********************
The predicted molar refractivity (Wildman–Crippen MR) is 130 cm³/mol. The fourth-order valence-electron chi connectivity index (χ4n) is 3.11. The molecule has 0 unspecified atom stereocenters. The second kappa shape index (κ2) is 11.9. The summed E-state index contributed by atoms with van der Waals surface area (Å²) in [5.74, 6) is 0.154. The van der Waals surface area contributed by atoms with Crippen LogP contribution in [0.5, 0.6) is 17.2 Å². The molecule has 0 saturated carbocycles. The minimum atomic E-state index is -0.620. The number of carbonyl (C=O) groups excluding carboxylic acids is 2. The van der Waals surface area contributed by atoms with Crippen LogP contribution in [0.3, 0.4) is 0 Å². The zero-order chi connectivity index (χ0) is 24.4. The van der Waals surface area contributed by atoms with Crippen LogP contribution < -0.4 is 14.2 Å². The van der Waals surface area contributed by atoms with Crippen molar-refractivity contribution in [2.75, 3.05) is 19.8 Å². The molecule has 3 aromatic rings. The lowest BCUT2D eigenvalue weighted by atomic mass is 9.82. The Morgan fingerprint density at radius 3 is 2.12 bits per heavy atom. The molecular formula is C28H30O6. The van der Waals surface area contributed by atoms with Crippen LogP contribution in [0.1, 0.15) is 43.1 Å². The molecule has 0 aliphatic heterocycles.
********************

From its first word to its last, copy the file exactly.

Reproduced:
The predicted molar refractivity (Wildman–Crippen MR) is 130 cm³/mol. The fourth-order valence-electron chi connectivity index (χ4n) is 3.11. The molecule has 0 unspecified atom stereocenters. The second kappa shape index (κ2) is 11.9. The summed E-state index contributed by atoms with van der Waals surface area (Å²) in [5.74, 6) is 0.154. The van der Waals surface area contributed by atoms with Crippen LogP contribution in [0.5, 0.6) is 17.2 Å². The molecule has 0 saturated carbocycles. The minimum atomic E-state index is -0.620. The number of carbonyl (C=O) groups excluding carboxylic acids is 2. The van der Waals surface area contributed by atoms with Crippen LogP contribution in [0.3, 0.4) is 0 Å². The zero-order chi connectivity index (χ0) is 24.4. The van der Waals surface area contributed by atoms with Crippen LogP contribution < -0.4 is 14.2 Å². The van der Waals surface area contributed by atoms with Crippen molar-refractivity contribution in [2.75, 3.05) is 19.8 Å². The molecule has 3 aromatic rings. The lowest BCUT2D eigenvalue weighted by atomic mass is 9.82. The Morgan fingerprint density at radius 3 is 2.12 bits per heavy atom. The molecular formula is C28H30O6. The van der Waals surface area contributed by atoms with Crippen LogP contribution in [0.1, 0.15) is 43.1 Å². The molecule has 0 aliphatic heterocycles.